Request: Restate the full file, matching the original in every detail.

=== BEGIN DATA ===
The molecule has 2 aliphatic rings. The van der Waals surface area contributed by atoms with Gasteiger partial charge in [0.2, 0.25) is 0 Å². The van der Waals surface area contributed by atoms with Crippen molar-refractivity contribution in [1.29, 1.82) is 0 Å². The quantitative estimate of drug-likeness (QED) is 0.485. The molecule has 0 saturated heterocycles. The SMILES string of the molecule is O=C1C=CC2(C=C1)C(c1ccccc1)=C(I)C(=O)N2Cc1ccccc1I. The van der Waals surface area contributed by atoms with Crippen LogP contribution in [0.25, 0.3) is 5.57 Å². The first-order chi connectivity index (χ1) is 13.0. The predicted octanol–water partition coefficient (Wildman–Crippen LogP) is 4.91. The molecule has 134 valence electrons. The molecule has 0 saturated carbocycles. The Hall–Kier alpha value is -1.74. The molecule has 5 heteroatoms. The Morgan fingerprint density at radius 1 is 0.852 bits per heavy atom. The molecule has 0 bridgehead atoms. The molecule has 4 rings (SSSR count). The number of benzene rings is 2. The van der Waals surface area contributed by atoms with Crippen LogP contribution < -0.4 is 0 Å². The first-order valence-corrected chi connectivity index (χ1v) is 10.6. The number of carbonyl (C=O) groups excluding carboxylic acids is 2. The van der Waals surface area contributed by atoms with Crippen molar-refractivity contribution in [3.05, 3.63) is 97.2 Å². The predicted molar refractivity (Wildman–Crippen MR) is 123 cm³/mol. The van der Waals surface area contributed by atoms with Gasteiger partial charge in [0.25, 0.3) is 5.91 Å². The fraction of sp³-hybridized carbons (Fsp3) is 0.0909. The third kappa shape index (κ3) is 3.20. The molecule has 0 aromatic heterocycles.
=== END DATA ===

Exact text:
The molecule has 2 aliphatic rings. The van der Waals surface area contributed by atoms with Gasteiger partial charge in [0.2, 0.25) is 0 Å². The van der Waals surface area contributed by atoms with Crippen molar-refractivity contribution in [1.29, 1.82) is 0 Å². The quantitative estimate of drug-likeness (QED) is 0.485. The molecule has 0 saturated heterocycles. The SMILES string of the molecule is O=C1C=CC2(C=C1)C(c1ccccc1)=C(I)C(=O)N2Cc1ccccc1I. The van der Waals surface area contributed by atoms with Crippen LogP contribution in [0.25, 0.3) is 5.57 Å². The first-order chi connectivity index (χ1) is 13.0. The predicted octanol–water partition coefficient (Wildman–Crippen LogP) is 4.91. The molecule has 134 valence electrons. The molecule has 0 saturated carbocycles. The Hall–Kier alpha value is -1.74. The molecule has 5 heteroatoms. The Morgan fingerprint density at radius 1 is 0.852 bits per heavy atom. The molecule has 0 bridgehead atoms. The molecule has 4 rings (SSSR count). The number of benzene rings is 2. The van der Waals surface area contributed by atoms with Crippen LogP contribution < -0.4 is 0 Å². The first-order valence-corrected chi connectivity index (χ1v) is 10.6. The number of carbonyl (C=O) groups excluding carboxylic acids is 2. The van der Waals surface area contributed by atoms with Crippen molar-refractivity contribution in [3.05, 3.63) is 97.2 Å². The predicted molar refractivity (Wildman–Crippen MR) is 123 cm³/mol. The van der Waals surface area contributed by atoms with Gasteiger partial charge in [0.25, 0.3) is 5.91 Å². The fraction of sp³-hybridized carbons (Fsp3) is 0.0909. The third kappa shape index (κ3) is 3.20. The molecule has 0 aromatic heterocycles.